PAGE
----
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18 novembre 2015 3 18 /11 /novembre /2015 17:20
Deux LRASM ont été intégrés sur un Super Hornet pour des essais en vol. © NAVAIR

Deux LRASM ont été intégrés sur un Super Hornet pour des essais en vol. © NAVAIR


18/11/2015 par Emmanuel Huberdeau – Air & Cosmos


Le Naval Air Systems Command (NAVAIR : Centre de recherche et de développement de l'aéronavale américaine) a annoncé le début des essais en vol du programme d'intégration du missile LRASM (Long Range Anti-Ship Missile) sur F/A-18E/F Super Hornet. Les essais ont lieu sur la base aéronavale de Patuxent River.

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19 janvier 2015 1 19 /01 /janvier /2015 12:20
 Le F-18 s’équipe de nouveaux pods IRST

19.01.2015 info-aviation

L’ US Navy a officiellement attribué un contrat de 60,4 millions de dollars à Boeing pour l’achat de six pods de recherche et de ciblage infrarouge (IRST) AN/ASG-34  pour le F/A-18E/F Super Hornet (source : U.S. Department of Defense – 15 janvier).


Le 2 décembre 2014, le Commandement aérien des systèmes navals (NAVAIR) avait approuvé l’acquisition des 6 pods AN/ASG-34 et autorisé des essais à la base aérienne Edwards en Californie.

Développé par Lockheed Martin, Boeing et General Electric, l’AN/ASG-34 ne sera pas directement intégré dans l’avion mais dans un réservoir situé dans sa ligne médiane et spécialement modifié. Le contrat devra s’achever en août 2017.


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17 décembre 2014 3 17 /12 /décembre /2014 17:20
photo Armée de l'Air

photo Armée de l'Air


11 Dec 2014 By: Dan Parsons - FG


A new Canadian government report suggests other fighter jets are just as capable as the Lockheed Martin F-35A at fulfilling the nation’s most likely mission needs, potentially opening the door to a competitive acquisition process to replace a fleet of 77 Boeing CF-18s.


Four aircraft – the F-35, the Boeing F/A-18E/F Super Hornet, Dassault Rafale and Eurofighter Typhoon – were compared in the report, called the Evaluation of Options for the Replacement of the CF-18 Fighter Fleet.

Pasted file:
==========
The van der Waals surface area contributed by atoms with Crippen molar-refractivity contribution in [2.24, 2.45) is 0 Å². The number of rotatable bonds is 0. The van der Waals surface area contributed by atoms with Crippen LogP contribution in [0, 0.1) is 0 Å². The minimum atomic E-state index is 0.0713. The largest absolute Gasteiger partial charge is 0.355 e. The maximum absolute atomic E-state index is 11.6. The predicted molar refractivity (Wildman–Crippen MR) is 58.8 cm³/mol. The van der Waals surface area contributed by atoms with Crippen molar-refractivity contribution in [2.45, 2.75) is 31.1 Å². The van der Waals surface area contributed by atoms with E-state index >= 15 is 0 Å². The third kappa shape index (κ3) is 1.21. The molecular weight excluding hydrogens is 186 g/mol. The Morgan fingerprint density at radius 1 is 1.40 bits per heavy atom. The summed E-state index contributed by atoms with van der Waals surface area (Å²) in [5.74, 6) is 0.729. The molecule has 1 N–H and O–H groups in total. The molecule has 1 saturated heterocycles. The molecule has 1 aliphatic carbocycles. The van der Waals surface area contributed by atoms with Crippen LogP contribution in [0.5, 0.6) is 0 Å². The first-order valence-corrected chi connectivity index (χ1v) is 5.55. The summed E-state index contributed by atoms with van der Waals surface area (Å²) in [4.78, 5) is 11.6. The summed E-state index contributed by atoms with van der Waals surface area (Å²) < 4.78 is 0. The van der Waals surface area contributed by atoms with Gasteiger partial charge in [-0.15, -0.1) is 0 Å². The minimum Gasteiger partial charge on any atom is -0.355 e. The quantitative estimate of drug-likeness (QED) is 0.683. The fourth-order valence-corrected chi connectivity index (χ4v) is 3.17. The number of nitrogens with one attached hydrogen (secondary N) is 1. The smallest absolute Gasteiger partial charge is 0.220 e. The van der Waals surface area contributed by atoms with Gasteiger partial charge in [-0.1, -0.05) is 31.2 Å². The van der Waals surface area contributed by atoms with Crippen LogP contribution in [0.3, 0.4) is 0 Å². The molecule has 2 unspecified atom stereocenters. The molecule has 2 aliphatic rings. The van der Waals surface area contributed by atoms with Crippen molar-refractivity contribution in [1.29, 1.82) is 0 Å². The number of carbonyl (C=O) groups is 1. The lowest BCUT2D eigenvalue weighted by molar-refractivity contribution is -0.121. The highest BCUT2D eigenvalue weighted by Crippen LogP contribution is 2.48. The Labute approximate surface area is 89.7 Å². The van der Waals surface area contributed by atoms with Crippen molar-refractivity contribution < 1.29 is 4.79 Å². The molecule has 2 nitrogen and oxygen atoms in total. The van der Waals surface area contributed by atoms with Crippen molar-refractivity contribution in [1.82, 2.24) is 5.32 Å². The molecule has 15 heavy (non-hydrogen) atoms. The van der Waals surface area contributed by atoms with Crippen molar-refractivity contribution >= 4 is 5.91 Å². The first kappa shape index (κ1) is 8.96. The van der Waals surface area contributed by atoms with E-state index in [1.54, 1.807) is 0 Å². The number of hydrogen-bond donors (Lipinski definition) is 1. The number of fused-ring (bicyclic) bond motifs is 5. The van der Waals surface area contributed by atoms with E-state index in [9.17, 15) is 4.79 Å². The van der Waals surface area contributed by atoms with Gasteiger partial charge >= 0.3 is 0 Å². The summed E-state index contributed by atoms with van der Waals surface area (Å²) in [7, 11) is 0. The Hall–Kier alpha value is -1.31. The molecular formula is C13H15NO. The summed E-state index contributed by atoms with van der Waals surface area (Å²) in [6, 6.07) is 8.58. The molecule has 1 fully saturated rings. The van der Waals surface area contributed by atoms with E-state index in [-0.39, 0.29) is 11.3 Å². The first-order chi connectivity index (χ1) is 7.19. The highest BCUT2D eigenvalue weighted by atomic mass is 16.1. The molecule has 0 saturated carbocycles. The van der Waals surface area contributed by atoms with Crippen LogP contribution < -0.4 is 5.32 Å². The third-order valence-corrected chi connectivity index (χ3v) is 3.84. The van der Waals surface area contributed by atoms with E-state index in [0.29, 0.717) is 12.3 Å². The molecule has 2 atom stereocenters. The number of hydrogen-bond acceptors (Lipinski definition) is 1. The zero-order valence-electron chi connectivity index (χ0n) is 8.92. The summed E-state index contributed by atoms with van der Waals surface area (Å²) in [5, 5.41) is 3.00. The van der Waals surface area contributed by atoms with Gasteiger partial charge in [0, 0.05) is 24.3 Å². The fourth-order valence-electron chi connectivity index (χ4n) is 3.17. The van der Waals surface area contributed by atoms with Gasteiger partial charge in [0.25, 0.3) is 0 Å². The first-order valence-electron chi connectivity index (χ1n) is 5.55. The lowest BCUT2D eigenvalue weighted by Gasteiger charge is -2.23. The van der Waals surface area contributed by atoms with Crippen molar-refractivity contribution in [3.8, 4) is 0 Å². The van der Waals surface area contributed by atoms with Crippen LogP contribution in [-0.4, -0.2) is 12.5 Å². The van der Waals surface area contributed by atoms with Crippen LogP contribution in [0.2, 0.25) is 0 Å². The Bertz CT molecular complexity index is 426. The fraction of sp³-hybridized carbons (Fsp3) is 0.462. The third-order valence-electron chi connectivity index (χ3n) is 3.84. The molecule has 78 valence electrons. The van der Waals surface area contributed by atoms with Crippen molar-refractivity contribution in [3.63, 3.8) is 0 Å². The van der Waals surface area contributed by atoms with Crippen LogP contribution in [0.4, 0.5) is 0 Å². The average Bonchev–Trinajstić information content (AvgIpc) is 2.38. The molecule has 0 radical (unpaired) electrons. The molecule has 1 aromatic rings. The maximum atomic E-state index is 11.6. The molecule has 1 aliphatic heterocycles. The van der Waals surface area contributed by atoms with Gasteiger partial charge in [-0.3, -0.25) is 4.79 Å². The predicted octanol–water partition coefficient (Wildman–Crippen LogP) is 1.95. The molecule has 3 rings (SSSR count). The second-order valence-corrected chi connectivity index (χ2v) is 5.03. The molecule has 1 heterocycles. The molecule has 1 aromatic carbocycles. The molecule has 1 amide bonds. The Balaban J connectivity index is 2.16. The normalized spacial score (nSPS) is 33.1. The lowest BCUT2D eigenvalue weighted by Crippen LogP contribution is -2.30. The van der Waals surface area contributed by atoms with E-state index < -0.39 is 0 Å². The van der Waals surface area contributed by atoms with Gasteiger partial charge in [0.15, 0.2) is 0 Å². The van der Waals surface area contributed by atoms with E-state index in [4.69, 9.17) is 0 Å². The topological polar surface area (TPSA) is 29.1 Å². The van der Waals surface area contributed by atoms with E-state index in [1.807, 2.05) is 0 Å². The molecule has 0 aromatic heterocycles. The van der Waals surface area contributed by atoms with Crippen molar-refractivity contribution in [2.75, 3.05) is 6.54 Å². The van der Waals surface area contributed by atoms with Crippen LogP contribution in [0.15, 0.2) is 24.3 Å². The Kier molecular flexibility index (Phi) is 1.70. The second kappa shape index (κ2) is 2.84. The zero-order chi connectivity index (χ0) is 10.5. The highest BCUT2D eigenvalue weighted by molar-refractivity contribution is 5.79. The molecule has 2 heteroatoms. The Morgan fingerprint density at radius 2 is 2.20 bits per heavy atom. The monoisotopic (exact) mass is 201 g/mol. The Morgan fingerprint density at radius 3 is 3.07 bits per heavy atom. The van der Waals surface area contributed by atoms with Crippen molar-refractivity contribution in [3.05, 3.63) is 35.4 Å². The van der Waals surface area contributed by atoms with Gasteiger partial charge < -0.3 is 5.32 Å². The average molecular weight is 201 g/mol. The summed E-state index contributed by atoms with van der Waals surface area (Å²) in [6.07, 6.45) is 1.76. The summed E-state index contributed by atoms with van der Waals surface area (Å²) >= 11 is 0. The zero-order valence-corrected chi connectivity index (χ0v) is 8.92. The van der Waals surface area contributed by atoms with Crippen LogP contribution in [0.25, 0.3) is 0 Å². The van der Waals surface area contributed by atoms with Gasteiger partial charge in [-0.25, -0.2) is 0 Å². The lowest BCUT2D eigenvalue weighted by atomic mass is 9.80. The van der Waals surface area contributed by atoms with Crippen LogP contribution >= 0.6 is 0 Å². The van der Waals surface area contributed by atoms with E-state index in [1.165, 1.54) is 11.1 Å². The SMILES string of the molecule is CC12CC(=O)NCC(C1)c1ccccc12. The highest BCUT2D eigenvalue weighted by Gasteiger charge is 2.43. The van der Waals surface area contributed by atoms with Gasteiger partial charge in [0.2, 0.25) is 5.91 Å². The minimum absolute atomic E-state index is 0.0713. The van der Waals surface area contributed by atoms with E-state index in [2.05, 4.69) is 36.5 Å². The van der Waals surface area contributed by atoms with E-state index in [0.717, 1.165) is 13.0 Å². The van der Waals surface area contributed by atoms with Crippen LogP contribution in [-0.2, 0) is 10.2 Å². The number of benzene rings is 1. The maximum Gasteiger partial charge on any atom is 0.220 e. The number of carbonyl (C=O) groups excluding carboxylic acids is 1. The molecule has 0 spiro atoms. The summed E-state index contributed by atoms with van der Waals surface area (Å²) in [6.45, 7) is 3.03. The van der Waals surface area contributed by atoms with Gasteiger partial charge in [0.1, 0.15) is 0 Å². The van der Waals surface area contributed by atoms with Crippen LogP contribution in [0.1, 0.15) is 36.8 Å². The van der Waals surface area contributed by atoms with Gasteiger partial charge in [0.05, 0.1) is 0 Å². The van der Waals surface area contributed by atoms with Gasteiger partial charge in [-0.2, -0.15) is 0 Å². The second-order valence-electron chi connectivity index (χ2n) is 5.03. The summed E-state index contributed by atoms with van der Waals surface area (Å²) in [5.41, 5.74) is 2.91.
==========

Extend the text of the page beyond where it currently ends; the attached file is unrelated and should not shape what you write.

Each was assessed on its ability to carry out six mission sets including defence of Canadian airspace, responding to an “international event”, such as the Olympics, in Canada or a terrorist attack, peace enforcement, humanitarian disaster relief and state-on-state war fighting.


All aircraft were deemed low-risk candidates to perform each of the missions up to 2030 and beyond, except in fighting another peer nation. In that category, all the aircraft were deemed a higher risk platform beyond 2030 and none distinguished itself.


Canada does not intend to fight state-on-state wars and rated that contingency as highly unlikely. In the state-on-state war fighting mission, the range was from low to significant in the first timeframe and medium to high in the second timeframe “largely due to the higher level of potential threat confronting fighter aircraft in that mission and the evolution of those threats”, the report says.


“The mission needs analysis undertaken as part of the evaluation of options makes clear that Canadian engagement in future state-on-state conflicts will be highly unlikely,” the report says.


It is more likely that Canada will join in on coalition military actions not “clearly defined state-on-state warfare or explicitly humanitarian assistance missions but rather, as in the case of Libya or Kosovo, something in between,” the report says.


For now, the Harper Administration in Canada still intends to buy 65 F-35s beginning in 2020. Its third annual report on the cost of potentially replacing its fleet of CF-18s with the jet assumes an average per-unit cost of $88.9 million over the period of acquisition. That tallies up to a total $45.8 billion over the life cycle of the fleet, a $141 million increase over the estimate in the 2013 report.